New directions for digital nomads

During 2021, more than 30 countries around the world launched digital nomad visas, providing the opportunity to reside on their territory for a period of time. More than 10 more countries then announced their intention to follow this example, and many of them have already put their plans into practice. Some destinations look downright exotic and are unlikely to be of interest to a large number of potential expats, but there are others that are sure to be in high demand.


From January 2023, non-EU citizens will be able to apply for a teleworker visa (visado de teletrabajo), albeit subject to meeting a number of requirements. Firstly, they must have a valid contract with a foreign company based outside Spain, and 80% of all income (minimum €2,000 per month) must be derived from it. The candidate must have at least three years of work experience, and for the company, the period from the date of foundation must exceed one year.

This visa will initially be issued for one year with the possibility of extension for a total of five years. In addition to this, its owner is allowed to take his spouse and minor children with him. For the first four years, the tax rate will be 15% instead of the standard 25%.


Previously, digital nomads could come to the country and obtain a residence permit under the D7 visa for freelancers and other categories of financially independent persons or under the Manifestação de Interesse program. From October 30, 2022, a special visa was introduced for them, allowing them to stay in the country for one year with the possibility of further extension of this period.

Compared to D7, the financial requirements for applicants have increased significantly. Now officially confirmed monthly income must be 4 times the minimum wage – that is, 2820 euros per month instead of 705 euros.


On October 22, the Montenegrin government decided to issue a “digital nomad” visa with a residence permit for up to two years. It is believed that it will to some extent be able to compensate for the closure of the Golden Visa program, which made it possible to obtain Montenegrin citizenship in exchange for investments, but in reality it does not provide comparable preferences. In particular, remote workers will not be able to work for local companies, provide services to individuals and legal entities, or open a business here, although in return they will be exempt from paying income taxes.

An applicant for registration of an appropriate residence will need to show a monthly income of 1,350 euros (three minimum wages) and confirm the fact of working for a foreign company. For a period of up to one year, a spouse and minor children, including those born out of wedlock, can come with him.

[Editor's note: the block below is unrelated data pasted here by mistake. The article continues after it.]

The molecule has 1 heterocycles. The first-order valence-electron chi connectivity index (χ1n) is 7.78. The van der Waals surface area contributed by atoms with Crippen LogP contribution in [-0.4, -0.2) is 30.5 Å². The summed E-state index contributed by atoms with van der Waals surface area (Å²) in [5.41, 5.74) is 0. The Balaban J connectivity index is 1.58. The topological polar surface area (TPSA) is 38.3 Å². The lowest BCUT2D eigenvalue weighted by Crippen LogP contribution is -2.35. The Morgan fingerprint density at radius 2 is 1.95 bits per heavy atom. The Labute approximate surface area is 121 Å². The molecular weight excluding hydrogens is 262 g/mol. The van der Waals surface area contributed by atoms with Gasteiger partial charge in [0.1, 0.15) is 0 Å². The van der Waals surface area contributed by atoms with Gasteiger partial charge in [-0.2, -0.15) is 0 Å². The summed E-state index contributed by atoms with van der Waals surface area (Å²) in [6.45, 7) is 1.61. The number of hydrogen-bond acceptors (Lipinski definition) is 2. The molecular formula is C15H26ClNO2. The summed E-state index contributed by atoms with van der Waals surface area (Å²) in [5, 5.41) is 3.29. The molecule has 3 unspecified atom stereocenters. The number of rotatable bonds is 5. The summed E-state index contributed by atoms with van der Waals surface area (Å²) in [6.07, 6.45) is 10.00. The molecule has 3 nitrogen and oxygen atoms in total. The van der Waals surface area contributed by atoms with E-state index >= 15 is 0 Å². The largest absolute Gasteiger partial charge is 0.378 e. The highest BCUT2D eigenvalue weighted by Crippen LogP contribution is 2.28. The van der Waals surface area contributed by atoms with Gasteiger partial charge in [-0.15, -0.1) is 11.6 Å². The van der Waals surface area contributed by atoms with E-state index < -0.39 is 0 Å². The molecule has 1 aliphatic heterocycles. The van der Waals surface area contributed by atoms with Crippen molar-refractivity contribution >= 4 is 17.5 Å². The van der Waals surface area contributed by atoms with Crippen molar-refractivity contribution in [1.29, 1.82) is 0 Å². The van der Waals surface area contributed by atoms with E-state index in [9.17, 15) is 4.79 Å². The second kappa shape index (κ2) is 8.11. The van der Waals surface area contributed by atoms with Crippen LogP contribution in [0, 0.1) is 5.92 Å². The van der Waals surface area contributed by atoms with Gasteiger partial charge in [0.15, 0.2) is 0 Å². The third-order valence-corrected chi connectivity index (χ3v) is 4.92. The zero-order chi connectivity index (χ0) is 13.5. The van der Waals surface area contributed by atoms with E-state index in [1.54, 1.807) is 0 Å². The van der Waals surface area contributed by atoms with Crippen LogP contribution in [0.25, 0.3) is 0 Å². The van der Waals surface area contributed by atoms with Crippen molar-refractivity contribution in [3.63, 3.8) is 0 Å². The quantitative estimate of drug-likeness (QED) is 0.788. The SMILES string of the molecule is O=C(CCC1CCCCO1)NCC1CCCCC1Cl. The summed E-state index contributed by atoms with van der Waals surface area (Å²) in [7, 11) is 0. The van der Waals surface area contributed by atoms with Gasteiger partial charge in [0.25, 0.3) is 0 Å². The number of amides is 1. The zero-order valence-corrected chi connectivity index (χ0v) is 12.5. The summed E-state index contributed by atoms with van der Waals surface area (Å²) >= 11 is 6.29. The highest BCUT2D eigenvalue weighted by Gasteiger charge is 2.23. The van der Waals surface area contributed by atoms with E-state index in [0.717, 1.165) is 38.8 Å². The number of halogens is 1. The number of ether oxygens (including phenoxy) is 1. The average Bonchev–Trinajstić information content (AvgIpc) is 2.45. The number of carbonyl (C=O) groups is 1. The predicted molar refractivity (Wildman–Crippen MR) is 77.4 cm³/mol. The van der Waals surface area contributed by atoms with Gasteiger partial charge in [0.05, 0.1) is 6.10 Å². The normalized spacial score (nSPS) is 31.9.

Latin America (Argentina, Colombia, Ecuador, Costa Rica)

The example of Brazil, which was the first in South America to introduce residence permits for “digital nomads,” was followed by several other countries. In Argentina, foreigners working remotely can stay for six months and subsequently extend their stay for the same period. However, this program only applies to citizens of countries with which Argentina has a visa-free entry agreement. The package of documents required to apply for this type of residence permit, in addition to the standard set, includes an employment contract with a foreign company, proof of income, a diploma of education and a resume indicating professional experience.

In Ecuador, a two-year residence permit for “digital nomads” with a possible extension for another two years is issued from October. Applicants are required to have an income of at least 1,275 USD per month or 15,300 USD per year, which must be documented. Unlike most countries, you will have to pay a not so symbolic amount for obtaining a residence permit – about 450 USD.

A similar residence permit in Colombia will also be valid for two years, and it can be requested not only by foreigners working remotely, but also by those who want to open a digital technology business here. The minimum monthly income they need to demonstrate is 2250 USD (three local minimum wages).

In the case of Costa Rica, which has started issuing visas for “digital nomads” under the 1+1 year scheme, the minimum income is set at 3,000 USD per month for a single applicant and 4,000 USD if he comes with a family member. Local authorities proceeded from the fact that the majority of those wishing to move to this country live in the United States and are qualified specialists.


Immediately for five years – more than anywhere else – foreigners who intend to work from here for foreign companies remotely will be able to stay in Indonesia. There are more than enough people willing to move to this country (especially to the island of Bali), as evidenced by the results of various surveys. In addition, it is assumed that the income of “digital nomads” received from abroad will not be subject to local taxes, although the final conditions and requirements have not yet been announced.

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